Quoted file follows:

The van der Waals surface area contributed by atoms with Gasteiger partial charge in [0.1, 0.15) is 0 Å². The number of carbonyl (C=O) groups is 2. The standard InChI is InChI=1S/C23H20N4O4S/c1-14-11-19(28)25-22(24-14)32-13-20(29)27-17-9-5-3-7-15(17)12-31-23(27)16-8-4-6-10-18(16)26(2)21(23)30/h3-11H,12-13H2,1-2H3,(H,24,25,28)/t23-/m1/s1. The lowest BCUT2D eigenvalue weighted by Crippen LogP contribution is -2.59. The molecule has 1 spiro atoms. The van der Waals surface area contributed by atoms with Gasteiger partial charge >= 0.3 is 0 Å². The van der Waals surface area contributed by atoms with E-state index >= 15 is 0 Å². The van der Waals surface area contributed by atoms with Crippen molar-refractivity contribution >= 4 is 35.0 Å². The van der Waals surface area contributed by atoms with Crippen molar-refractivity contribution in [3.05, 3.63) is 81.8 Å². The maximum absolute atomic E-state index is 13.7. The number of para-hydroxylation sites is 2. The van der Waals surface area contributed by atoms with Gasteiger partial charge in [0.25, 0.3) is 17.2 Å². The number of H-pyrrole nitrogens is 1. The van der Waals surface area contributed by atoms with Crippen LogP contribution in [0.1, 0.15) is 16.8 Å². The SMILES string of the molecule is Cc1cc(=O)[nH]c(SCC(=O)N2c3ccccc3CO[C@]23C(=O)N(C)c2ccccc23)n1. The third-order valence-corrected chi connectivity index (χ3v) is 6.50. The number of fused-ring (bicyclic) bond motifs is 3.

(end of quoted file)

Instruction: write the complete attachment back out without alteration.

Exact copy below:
The van der Waals surface area contributed by atoms with Gasteiger partial charge in [0.1, 0.15) is 0 Å². The number of carbonyl (C=O) groups is 2. The standard InChI is InChI=1S/C23H20N4O4S/c1-14-11-19(28)25-22(24-14)32-13-20(29)27-17-9-5-3-7-15(17)12-31-23(27)16-8-4-6-10-18(16)26(2)21(23)30/h3-11H,12-13H2,1-2H3,(H,24,25,28)/t23-/m1/s1. The lowest BCUT2D eigenvalue weighted by Crippen LogP contribution is -2.59. The molecule has 1 spiro atoms. The van der Waals surface area contributed by atoms with Gasteiger partial charge >= 0.3 is 0 Å². The van der Waals surface area contributed by atoms with E-state index >= 15 is 0 Å². The van der Waals surface area contributed by atoms with Crippen molar-refractivity contribution >= 4 is 35.0 Å². The van der Waals surface area contributed by atoms with Crippen molar-refractivity contribution in [3.05, 3.63) is 81.8 Å². The maximum absolute atomic E-state index is 13.7. The number of para-hydroxylation sites is 2. The van der Waals surface area contributed by atoms with Gasteiger partial charge in [0.25, 0.3) is 17.2 Å². The number of H-pyrrole nitrogens is 1. The van der Waals surface area contributed by atoms with Crippen LogP contribution in [0.1, 0.15) is 16.8 Å². The SMILES string of the molecule is Cc1cc(=O)[nH]c(SCC(=O)N2c3ccccc3CO[C@]23C(=O)N(C)c2ccccc23)n1. The third-order valence-corrected chi connectivity index (χ3v) is 6.50. The number of fused-ring (bicyclic) bond motifs is 3.